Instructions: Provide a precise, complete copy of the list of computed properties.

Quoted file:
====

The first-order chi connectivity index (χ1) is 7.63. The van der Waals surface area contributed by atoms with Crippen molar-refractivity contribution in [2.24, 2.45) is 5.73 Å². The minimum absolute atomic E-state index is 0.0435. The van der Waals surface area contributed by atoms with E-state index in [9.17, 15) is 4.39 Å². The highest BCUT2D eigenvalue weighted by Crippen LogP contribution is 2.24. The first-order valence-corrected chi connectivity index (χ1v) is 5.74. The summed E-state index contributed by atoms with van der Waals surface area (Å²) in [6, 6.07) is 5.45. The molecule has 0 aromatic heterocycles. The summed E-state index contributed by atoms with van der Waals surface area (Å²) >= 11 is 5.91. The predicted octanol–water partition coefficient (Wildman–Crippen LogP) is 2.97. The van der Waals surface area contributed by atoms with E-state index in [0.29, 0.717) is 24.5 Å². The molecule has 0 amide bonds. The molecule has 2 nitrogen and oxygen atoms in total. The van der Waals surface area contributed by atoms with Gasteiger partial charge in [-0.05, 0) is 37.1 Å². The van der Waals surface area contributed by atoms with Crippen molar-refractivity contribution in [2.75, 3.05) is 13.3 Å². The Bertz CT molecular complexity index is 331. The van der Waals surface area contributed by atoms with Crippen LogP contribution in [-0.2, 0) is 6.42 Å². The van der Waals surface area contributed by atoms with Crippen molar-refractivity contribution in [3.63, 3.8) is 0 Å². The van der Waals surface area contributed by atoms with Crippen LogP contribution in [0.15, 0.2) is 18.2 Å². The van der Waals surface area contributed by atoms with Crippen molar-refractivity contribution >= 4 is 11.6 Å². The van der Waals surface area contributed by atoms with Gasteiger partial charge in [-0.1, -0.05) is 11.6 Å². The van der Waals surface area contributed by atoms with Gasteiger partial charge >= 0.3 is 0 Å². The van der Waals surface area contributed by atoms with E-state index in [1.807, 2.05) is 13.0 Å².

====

The first-order chi connectivity index (χ1) is 7.63. The van der Waals surface area contributed by atoms with Crippen molar-refractivity contribution in [2.24, 2.45) is 5.73 Å². The minimum absolute atomic E-state index is 0.0435. The van der Waals surface area contributed by atoms with E-state index in [9.17, 15) is 4.39 Å². The highest BCUT2D eigenvalue weighted by Crippen LogP contribution is 2.24. The first-order valence-corrected chi connectivity index (χ1v) is 5.74. The summed E-state index contributed by atoms with van der Waals surface area (Å²) in [6, 6.07) is 5.45. The molecule has 0 aromatic heterocycles. The summed E-state index contributed by atoms with van der Waals surface area (Å²) >= 11 is 5.91. The predicted octanol–water partition coefficient (Wildman–Crippen LogP) is 2.97. The van der Waals surface area contributed by atoms with E-state index in [0.29, 0.717) is 24.5 Å². The molecule has 0 amide bonds. The molecule has 2 nitrogen and oxygen atoms in total. The van der Waals surface area contributed by atoms with Gasteiger partial charge in [-0.05, 0) is 37.1 Å². The van der Waals surface area contributed by atoms with Crippen molar-refractivity contribution in [2.75, 3.05) is 13.3 Å². The Bertz CT molecular complexity index is 331. The van der Waals surface area contributed by atoms with Crippen LogP contribution in [-0.2, 0) is 6.42 Å². The van der Waals surface area contributed by atoms with Crippen molar-refractivity contribution in [3.63, 3.8) is 0 Å². The van der Waals surface area contributed by atoms with Crippen LogP contribution in [0.15, 0.2) is 18.2 Å². The van der Waals surface area contributed by atoms with Crippen molar-refractivity contribution >= 4 is 11.6 Å². The van der Waals surface area contributed by atoms with Gasteiger partial charge in [-0.1, -0.05) is 11.6 Å². The van der Waals surface area contributed by atoms with Gasteiger partial charge >= 0.3 is 0 Å². The van der Waals surface area contributed by atoms with E-state index in [1.807, 2.05) is 13.0 Å².